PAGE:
Tribunal issues orders to protect the patrimony of a vulnerable person

Decisions and Freeze and cease trade orders Securities

Montréal – On December 30, 2021, following a request filed ex parte by the Autorité des marchés financiers (AMF), the Financial Markets Administrative Tribunal (Tribunal) issued orders in respect of the property of Roger TremblayRoger Tremblay should not be confused with  Roger Tremblay who holds certificate No. 133146 in group insurance of persons  and carries on activities with Vizés-Collectif inc., and is also registered as  a dealing representative (mutual fund dealer) and carries on activities with  Desjardins Financial Security Investments Inc. and an elderly person in a vulnerable situation (person concerned).

Specifically, the Tribunal ordered Roger Tremblay not to dispose, directly or indirectly, of funds, securities or other property in his possession or which was entrusted to him and to refrain from withdrawing or appropriating funds, securities or other property, including immovable property and several vehicles, on deposit with, under the control or in the safekeeping of another person.

The Tribunal also ordered Services d’assurance I.G. inc. and Services financiers Groupe Investors inc. to suspend the access rights of Roger Tremblay and Valmond Santerre, a representative to whom Mr. Tremblay had transferred his clients, to all client records, books and registers of the trust and the person concerned. The Tribunal also ordered these institutions to assign a new representative who is not a member of Valmond Santerre’s team to any client record of the trust and the person concerned.

Lastly, the Tribunal ordered several National Bank of Canada branches not to dispose of the funds, securities or other property that they have on deposit in any account opened in the name of Roger Tremblay, the trust or the person concerned.

Background

Roger Tremblay acted as the co-trustee of the estate of the person concerned’s husband since his death. A few days after the death, Mr. Tremblay had the person concerned sign a professional services contract for which he, in fact, collected fees in excess of the expected amount. Mr. Tremblay was also designated as mandatary for the person concerned. In this capacity, he allegedly used the person concerned’s money over the years to make several purchases, including a number of vehicles. The AMF estimates that the expenses incurred by Mr. Tremblay, other than for the accommodation and care of the person concerned, amount to more than $650,000.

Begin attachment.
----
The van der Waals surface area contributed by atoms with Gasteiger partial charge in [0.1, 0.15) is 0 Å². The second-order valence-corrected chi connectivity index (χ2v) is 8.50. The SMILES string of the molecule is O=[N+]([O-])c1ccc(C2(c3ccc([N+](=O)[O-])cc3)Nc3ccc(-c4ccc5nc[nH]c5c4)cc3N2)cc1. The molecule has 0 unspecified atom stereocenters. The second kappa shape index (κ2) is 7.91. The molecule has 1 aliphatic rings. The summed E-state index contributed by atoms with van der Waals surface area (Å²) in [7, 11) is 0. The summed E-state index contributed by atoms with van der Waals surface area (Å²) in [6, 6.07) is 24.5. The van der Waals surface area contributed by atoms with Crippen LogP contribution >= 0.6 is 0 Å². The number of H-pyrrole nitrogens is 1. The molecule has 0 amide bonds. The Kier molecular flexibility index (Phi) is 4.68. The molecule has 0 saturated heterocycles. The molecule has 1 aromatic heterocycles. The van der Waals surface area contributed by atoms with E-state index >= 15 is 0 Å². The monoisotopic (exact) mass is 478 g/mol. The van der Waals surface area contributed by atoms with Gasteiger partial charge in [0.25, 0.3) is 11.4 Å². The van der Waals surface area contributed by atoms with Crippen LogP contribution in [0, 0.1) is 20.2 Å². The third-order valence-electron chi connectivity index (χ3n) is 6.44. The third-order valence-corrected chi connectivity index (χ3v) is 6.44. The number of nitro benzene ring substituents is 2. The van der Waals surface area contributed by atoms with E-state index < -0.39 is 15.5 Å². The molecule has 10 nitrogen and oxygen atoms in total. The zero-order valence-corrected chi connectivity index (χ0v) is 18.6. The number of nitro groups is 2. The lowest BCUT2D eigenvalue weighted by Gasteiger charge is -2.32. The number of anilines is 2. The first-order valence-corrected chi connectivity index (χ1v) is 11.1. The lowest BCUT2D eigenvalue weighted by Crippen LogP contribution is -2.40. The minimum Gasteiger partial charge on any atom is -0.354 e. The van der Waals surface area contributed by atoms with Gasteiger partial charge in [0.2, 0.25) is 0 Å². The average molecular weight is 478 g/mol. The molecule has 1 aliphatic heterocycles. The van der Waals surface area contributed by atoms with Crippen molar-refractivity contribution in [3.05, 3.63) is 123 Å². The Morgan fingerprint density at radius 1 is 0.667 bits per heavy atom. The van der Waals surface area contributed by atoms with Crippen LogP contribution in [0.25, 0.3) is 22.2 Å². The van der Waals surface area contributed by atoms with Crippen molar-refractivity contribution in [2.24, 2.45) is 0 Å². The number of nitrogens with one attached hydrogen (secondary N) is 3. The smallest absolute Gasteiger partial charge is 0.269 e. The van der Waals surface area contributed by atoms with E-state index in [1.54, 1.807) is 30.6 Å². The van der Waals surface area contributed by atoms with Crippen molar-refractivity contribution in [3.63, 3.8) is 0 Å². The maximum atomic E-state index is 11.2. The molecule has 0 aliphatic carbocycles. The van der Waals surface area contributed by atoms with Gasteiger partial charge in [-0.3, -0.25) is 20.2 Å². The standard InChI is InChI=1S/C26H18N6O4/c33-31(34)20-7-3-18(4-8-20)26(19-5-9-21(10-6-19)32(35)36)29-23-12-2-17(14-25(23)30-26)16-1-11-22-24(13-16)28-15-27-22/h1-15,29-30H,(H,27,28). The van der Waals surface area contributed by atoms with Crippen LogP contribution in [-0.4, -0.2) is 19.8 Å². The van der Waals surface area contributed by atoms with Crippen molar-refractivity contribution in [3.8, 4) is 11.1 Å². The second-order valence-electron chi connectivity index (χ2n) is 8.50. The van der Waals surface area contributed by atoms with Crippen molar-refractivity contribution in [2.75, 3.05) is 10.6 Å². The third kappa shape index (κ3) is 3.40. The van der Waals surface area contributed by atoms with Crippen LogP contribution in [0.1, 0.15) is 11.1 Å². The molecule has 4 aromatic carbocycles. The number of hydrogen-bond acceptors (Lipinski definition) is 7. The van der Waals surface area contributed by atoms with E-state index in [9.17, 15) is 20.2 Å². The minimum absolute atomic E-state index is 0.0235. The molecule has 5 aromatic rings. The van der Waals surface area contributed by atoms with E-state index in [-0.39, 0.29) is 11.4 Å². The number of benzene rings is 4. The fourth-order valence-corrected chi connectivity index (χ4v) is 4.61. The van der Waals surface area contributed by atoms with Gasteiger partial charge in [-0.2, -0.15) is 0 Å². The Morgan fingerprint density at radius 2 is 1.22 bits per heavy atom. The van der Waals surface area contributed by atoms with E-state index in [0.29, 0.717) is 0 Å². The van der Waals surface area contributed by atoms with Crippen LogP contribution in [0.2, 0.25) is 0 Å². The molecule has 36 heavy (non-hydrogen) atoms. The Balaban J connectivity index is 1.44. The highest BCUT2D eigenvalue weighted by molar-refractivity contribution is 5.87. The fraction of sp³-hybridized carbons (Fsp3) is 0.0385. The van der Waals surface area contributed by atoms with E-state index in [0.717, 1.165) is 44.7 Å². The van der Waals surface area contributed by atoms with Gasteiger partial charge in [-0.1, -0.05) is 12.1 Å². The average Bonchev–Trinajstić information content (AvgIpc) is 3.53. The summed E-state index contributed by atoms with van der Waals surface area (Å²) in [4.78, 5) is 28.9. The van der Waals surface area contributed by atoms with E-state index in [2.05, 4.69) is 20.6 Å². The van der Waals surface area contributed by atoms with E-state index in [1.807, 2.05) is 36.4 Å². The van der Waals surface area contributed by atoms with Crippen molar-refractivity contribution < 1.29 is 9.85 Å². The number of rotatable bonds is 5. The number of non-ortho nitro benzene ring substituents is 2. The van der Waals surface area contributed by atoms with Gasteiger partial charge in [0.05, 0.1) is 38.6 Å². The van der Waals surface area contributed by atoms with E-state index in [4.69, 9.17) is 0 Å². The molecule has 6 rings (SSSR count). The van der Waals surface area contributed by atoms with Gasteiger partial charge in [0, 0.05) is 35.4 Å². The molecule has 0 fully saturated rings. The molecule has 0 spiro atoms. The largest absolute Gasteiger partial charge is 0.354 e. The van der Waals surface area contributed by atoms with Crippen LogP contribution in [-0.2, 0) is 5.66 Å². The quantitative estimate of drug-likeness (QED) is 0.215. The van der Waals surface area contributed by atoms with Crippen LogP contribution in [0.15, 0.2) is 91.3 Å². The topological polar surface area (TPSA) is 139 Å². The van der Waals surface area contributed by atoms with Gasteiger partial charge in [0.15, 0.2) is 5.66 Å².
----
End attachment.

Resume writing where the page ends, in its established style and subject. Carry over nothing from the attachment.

In its decision, the Tribunal considered the evidence submitted by the AMF to be sufficiently convincing to establish that Roger Tremblay committed several offences under the Act respecting the distribution of financial products and services and the Code of ethics of the Chambre de la sécurité financière. According to the Tribunal, the acts committed are in breach of obligations to act in good faith, with honesty, loyalty, competence and professionalism, and are not characterized by dignity, discretion, moderation and objectivity. The Tribunal also noted that Mr. Tremblay did not avoid placing himself in a situation of conflict of interest in performing his duties for the person concerned.

Since the decision was rendered, Mr. Tremblay filed a notice of contestation, the hearing for which is to be set at a later date.

Update

On February 10, 2022, the Tribunal approved an agreement entered into between the AMF and Roger Tremblay. Under the terms of the agreement, the Tribunal suspended, for the duration of the AMF’s investigation, Roger Tremblay’s certificate and registration in all sectors for which he is certified or registered. The Tribunal also prohibited Mr. Tremblay from acting in all sectors for which he is certified and from pursuing activities as an adviser throughout the course of the AMF’s investigation.

The Tribunal also partially lifted the freeze orders issued on December 30, 2021 in order to allow Mr. Tremblay to return a vehicle to his car dealer. Lastly, the Tribunal extended the freeze orders issued on December 30, 2021 until December 30, 2022.

On December 9, 2022, the Tribunal extended the freeze orders issued on December 30, 2021 for a four-month period, from December 30, 2022 to April 29, 2023.

On April 14, 2023, the Tribunal extended the same orders for a five-month period, from April 29, 2023 to September 28, 2023.

On September 20, 2023, the Tribunal extended the freeze orders for a four-month period, from September 28, 2023 to January 27, 2024.

The Autorité des marchés financiers is the regulatory and oversight body for Québec’s financial sector.

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